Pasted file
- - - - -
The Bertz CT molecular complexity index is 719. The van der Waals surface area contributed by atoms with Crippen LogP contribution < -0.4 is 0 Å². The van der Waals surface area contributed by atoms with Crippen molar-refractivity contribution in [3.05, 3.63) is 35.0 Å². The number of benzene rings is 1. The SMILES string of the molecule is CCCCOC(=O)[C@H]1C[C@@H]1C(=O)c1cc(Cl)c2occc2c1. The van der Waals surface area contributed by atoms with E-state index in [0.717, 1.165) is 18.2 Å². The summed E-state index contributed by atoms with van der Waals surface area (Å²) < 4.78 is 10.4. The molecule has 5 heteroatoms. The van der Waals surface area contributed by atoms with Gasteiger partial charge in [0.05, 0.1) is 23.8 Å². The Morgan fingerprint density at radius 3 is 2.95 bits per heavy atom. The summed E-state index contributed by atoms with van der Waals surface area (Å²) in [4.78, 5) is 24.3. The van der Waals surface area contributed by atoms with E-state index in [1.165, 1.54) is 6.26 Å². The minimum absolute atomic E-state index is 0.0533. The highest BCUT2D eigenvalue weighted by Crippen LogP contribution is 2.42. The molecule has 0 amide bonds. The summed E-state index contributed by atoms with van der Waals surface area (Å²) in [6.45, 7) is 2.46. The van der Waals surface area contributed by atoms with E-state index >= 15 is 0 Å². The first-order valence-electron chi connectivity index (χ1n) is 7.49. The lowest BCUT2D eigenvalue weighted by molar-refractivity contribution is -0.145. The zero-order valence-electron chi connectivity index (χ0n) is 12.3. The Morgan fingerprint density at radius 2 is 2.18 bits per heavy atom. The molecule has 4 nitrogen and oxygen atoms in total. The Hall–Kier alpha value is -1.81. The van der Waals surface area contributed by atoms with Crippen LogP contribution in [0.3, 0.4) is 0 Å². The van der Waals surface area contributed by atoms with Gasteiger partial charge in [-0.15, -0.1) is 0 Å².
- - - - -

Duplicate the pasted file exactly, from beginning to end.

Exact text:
The Bertz CT molecular complexity index is 719. The van der Waals surface area contributed by atoms with Crippen LogP contribution < -0.4 is 0 Å². The van der Waals surface area contributed by atoms with Crippen molar-refractivity contribution in [3.05, 3.63) is 35.0 Å². The number of benzene rings is 1. The SMILES string of the molecule is CCCCOC(=O)[C@H]1C[C@@H]1C(=O)c1cc(Cl)c2occc2c1. The van der Waals surface area contributed by atoms with E-state index in [0.717, 1.165) is 18.2 Å². The summed E-state index contributed by atoms with van der Waals surface area (Å²) < 4.78 is 10.4. The molecule has 5 heteroatoms. The van der Waals surface area contributed by atoms with Gasteiger partial charge in [0.05, 0.1) is 23.8 Å². The Morgan fingerprint density at radius 3 is 2.95 bits per heavy atom. The summed E-state index contributed by atoms with van der Waals surface area (Å²) in [4.78, 5) is 24.3. The van der Waals surface area contributed by atoms with E-state index in [1.165, 1.54) is 6.26 Å². The minimum absolute atomic E-state index is 0.0533. The highest BCUT2D eigenvalue weighted by Crippen LogP contribution is 2.42. The molecule has 0 amide bonds. The summed E-state index contributed by atoms with van der Waals surface area (Å²) in [6.45, 7) is 2.46. The van der Waals surface area contributed by atoms with E-state index >= 15 is 0 Å². The first-order valence-electron chi connectivity index (χ1n) is 7.49. The lowest BCUT2D eigenvalue weighted by molar-refractivity contribution is -0.145. The zero-order valence-electron chi connectivity index (χ0n) is 12.3. The Morgan fingerprint density at radius 2 is 2.18 bits per heavy atom. The molecule has 4 nitrogen and oxygen atoms in total. The Hall–Kier alpha value is -1.81. The van der Waals surface area contributed by atoms with Crippen LogP contribution in [0.3, 0.4) is 0 Å². The van der Waals surface area contributed by atoms with Gasteiger partial charge in [-0.15, -0.1) is 0 Å².